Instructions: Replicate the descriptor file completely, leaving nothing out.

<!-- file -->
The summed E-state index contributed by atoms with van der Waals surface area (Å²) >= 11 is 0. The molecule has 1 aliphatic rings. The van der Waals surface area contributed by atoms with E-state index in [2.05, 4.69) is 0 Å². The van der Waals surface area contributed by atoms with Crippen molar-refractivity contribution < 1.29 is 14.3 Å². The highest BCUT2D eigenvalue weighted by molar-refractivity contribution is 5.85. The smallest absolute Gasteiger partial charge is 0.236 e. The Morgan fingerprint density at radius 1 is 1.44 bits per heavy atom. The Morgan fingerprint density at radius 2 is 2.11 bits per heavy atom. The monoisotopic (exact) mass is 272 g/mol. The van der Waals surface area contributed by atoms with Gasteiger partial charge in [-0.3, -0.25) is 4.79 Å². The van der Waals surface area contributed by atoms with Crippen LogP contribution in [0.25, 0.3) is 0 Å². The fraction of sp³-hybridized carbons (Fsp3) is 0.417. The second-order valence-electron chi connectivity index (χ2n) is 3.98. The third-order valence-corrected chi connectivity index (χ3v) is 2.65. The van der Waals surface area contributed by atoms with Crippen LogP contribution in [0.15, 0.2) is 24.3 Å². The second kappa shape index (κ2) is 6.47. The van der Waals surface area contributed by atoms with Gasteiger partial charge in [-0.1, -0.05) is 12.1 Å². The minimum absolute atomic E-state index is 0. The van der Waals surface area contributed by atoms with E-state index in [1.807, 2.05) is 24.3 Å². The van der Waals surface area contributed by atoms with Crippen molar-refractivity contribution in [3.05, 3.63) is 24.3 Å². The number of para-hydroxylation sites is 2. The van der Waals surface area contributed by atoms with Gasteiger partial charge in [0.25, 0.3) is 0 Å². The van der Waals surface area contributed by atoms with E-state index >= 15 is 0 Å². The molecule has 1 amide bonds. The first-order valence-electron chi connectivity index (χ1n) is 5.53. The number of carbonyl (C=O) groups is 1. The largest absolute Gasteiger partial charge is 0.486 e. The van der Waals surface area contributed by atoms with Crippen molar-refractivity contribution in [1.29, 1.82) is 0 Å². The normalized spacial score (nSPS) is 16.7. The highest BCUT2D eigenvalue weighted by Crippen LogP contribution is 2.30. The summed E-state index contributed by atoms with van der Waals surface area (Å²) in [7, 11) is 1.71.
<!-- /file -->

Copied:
The summed E-state index contributed by atoms with van der Waals surface area (Å²) >= 11 is 0. The molecule has 1 aliphatic rings. The van der Waals surface area contributed by atoms with E-state index in [2.05, 4.69) is 0 Å². The van der Waals surface area contributed by atoms with Crippen molar-refractivity contribution < 1.29 is 14.3 Å². The highest BCUT2D eigenvalue weighted by molar-refractivity contribution is 5.85. The smallest absolute Gasteiger partial charge is 0.236 e. The Morgan fingerprint density at radius 1 is 1.44 bits per heavy atom. The Morgan fingerprint density at radius 2 is 2.11 bits per heavy atom. The monoisotopic (exact) mass is 272 g/mol. The van der Waals surface area contributed by atoms with Gasteiger partial charge in [-0.3, -0.25) is 4.79 Å². The van der Waals surface area contributed by atoms with Crippen LogP contribution in [0.25, 0.3) is 0 Å². The fraction of sp³-hybridized carbons (Fsp3) is 0.417. The second-order valence-electron chi connectivity index (χ2n) is 3.98. The third-order valence-corrected chi connectivity index (χ3v) is 2.65. The van der Waals surface area contributed by atoms with Crippen LogP contribution in [0.15, 0.2) is 24.3 Å². The second kappa shape index (κ2) is 6.47. The van der Waals surface area contributed by atoms with Gasteiger partial charge in [-0.1, -0.05) is 12.1 Å². The minimum absolute atomic E-state index is 0. The van der Waals surface area contributed by atoms with E-state index in [1.807, 2.05) is 24.3 Å². The van der Waals surface area contributed by atoms with Crippen molar-refractivity contribution in [3.05, 3.63) is 24.3 Å². The number of para-hydroxylation sites is 2. The van der Waals surface area contributed by atoms with Gasteiger partial charge in [0.25, 0.3) is 0 Å². The van der Waals surface area contributed by atoms with E-state index >= 15 is 0 Å². The molecule has 1 amide bonds. The first-order valence-electron chi connectivity index (χ1n) is 5.53. The number of carbonyl (C=O) groups is 1. The largest absolute Gasteiger partial charge is 0.486 e. The van der Waals surface area contributed by atoms with Crippen molar-refractivity contribution in [1.29, 1.82) is 0 Å². The normalized spacial score (nSPS) is 16.7. The highest BCUT2D eigenvalue weighted by Crippen LogP contribution is 2.30. The summed E-state index contributed by atoms with van der Waals surface area (Å²) in [7, 11) is 1.71.